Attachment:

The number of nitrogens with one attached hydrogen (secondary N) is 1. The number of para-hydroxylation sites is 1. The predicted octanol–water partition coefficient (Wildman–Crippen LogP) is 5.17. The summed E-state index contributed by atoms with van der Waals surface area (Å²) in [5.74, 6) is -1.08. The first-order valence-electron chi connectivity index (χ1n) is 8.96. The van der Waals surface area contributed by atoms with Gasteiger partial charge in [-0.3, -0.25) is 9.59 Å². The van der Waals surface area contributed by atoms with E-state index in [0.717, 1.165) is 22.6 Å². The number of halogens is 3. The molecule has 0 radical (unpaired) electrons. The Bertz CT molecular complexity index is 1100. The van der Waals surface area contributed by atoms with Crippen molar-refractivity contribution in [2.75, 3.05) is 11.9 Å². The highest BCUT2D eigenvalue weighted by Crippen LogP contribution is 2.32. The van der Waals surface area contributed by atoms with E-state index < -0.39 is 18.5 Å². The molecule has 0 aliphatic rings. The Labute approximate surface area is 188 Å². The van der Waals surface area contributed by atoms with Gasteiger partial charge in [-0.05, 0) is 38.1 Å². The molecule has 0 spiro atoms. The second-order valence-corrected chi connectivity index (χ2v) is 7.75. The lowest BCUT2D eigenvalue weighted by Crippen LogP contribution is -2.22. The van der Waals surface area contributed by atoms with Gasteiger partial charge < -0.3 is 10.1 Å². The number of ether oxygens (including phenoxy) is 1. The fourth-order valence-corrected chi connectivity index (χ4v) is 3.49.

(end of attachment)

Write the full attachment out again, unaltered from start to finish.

The number of nitrogens with one attached hydrogen (secondary N) is 1. The number of para-hydroxylation sites is 1. The predicted octanol–water partition coefficient (Wildman–Crippen LogP) is 5.17. The summed E-state index contributed by atoms with van der Waals surface area (Å²) in [5.74, 6) is -1.08. The first-order valence-electron chi connectivity index (χ1n) is 8.96. The van der Waals surface area contributed by atoms with Gasteiger partial charge in [-0.3, -0.25) is 9.59 Å². The van der Waals surface area contributed by atoms with E-state index in [0.717, 1.165) is 22.6 Å². The number of halogens is 3. The molecule has 0 radical (unpaired) electrons. The Bertz CT molecular complexity index is 1100. The van der Waals surface area contributed by atoms with Crippen molar-refractivity contribution in [2.75, 3.05) is 11.9 Å². The highest BCUT2D eigenvalue weighted by Crippen LogP contribution is 2.32. The van der Waals surface area contributed by atoms with E-state index < -0.39 is 18.5 Å². The molecule has 0 aliphatic rings. The Labute approximate surface area is 188 Å². The van der Waals surface area contributed by atoms with Gasteiger partial charge in [-0.05, 0) is 38.1 Å². The molecule has 0 spiro atoms. The second-order valence-corrected chi connectivity index (χ2v) is 7.75. The lowest BCUT2D eigenvalue weighted by Crippen LogP contribution is -2.22. The van der Waals surface area contributed by atoms with Gasteiger partial charge < -0.3 is 10.1 Å². The number of ether oxygens (including phenoxy) is 1. The fourth-order valence-corrected chi connectivity index (χ4v) is 3.49.